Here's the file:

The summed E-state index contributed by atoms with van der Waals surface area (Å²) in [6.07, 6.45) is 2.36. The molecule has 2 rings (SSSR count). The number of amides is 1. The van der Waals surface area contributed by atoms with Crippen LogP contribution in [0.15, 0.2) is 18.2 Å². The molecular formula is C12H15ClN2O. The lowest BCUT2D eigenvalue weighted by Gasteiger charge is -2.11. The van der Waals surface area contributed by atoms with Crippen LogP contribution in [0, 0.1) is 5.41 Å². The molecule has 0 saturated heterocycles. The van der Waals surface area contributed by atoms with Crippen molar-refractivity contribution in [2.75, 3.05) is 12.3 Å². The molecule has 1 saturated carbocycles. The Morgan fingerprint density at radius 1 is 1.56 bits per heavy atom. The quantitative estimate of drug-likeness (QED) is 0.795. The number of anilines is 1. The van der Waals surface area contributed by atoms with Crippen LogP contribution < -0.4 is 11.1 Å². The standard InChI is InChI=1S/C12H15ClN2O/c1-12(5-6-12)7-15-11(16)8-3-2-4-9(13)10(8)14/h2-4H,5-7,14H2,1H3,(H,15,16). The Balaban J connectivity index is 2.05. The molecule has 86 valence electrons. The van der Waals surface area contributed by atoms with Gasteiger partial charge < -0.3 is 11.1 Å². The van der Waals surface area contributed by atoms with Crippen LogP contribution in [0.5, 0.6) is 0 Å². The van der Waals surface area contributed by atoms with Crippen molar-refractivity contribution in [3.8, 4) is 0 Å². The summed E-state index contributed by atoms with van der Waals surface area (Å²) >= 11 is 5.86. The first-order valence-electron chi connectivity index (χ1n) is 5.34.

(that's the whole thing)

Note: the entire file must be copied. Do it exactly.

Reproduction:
The summed E-state index contributed by atoms with van der Waals surface area (Å²) in [6.07, 6.45) is 2.36. The molecule has 2 rings (SSSR count). The number of amides is 1. The van der Waals surface area contributed by atoms with Crippen LogP contribution in [0.15, 0.2) is 18.2 Å². The molecular formula is C12H15ClN2O. The lowest BCUT2D eigenvalue weighted by Gasteiger charge is -2.11. The van der Waals surface area contributed by atoms with Crippen LogP contribution in [0, 0.1) is 5.41 Å². The molecule has 0 saturated heterocycles. The van der Waals surface area contributed by atoms with Crippen molar-refractivity contribution in [2.75, 3.05) is 12.3 Å². The molecule has 1 saturated carbocycles. The Morgan fingerprint density at radius 1 is 1.56 bits per heavy atom. The quantitative estimate of drug-likeness (QED) is 0.795. The number of anilines is 1. The van der Waals surface area contributed by atoms with Crippen LogP contribution < -0.4 is 11.1 Å². The standard InChI is InChI=1S/C12H15ClN2O/c1-12(5-6-12)7-15-11(16)8-3-2-4-9(13)10(8)14/h2-4H,5-7,14H2,1H3,(H,15,16). The Balaban J connectivity index is 2.05. The molecule has 86 valence electrons. The van der Waals surface area contributed by atoms with Gasteiger partial charge < -0.3 is 11.1 Å². The van der Waals surface area contributed by atoms with Crippen LogP contribution in [0.5, 0.6) is 0 Å². The van der Waals surface area contributed by atoms with Crippen molar-refractivity contribution in [3.8, 4) is 0 Å². The summed E-state index contributed by atoms with van der Waals surface area (Å²) >= 11 is 5.86. The first-order valence-electron chi connectivity index (χ1n) is 5.34.